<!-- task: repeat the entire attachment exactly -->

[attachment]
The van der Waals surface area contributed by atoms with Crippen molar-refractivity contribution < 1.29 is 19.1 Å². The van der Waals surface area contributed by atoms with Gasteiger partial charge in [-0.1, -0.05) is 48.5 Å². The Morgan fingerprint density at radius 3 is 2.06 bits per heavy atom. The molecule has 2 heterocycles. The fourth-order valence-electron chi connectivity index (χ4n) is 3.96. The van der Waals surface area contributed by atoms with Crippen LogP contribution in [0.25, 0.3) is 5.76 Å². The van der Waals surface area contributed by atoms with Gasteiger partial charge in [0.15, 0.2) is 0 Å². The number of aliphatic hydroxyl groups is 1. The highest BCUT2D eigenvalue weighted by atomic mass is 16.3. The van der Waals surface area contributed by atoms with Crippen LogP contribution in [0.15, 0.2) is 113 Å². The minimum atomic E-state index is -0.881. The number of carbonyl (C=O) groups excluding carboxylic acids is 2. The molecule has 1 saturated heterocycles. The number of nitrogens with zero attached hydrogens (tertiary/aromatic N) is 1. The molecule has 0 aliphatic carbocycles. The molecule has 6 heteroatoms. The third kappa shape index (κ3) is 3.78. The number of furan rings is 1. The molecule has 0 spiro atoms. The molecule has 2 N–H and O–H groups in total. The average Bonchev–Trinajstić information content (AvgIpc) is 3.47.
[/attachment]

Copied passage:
The van der Waals surface area contributed by atoms with Crippen molar-refractivity contribution < 1.29 is 19.1 Å². The van der Waals surface area contributed by atoms with Gasteiger partial charge in [-0.1, -0.05) is 48.5 Å². The Morgan fingerprint density at radius 3 is 2.06 bits per heavy atom. The molecule has 2 heterocycles. The fourth-order valence-electron chi connectivity index (χ4n) is 3.96. The van der Waals surface area contributed by atoms with Crippen LogP contribution in [0.25, 0.3) is 5.76 Å². The van der Waals surface area contributed by atoms with Gasteiger partial charge in [0.15, 0.2) is 0 Å². The number of aliphatic hydroxyl groups is 1. The highest BCUT2D eigenvalue weighted by atomic mass is 16.3. The van der Waals surface area contributed by atoms with Crippen LogP contribution in [0.15, 0.2) is 113 Å². The minimum atomic E-state index is -0.881. The number of carbonyl (C=O) groups excluding carboxylic acids is 2. The molecule has 1 saturated heterocycles. The number of nitrogens with zero attached hydrogens (tertiary/aromatic N) is 1. The molecule has 0 aliphatic carbocycles. The molecule has 6 heteroatoms. The third kappa shape index (κ3) is 3.78. The number of furan rings is 1. The molecule has 0 spiro atoms. The molecule has 2 N–H and O–H groups in total. The average Bonchev–Trinajstić information content (AvgIpc) is 3.47.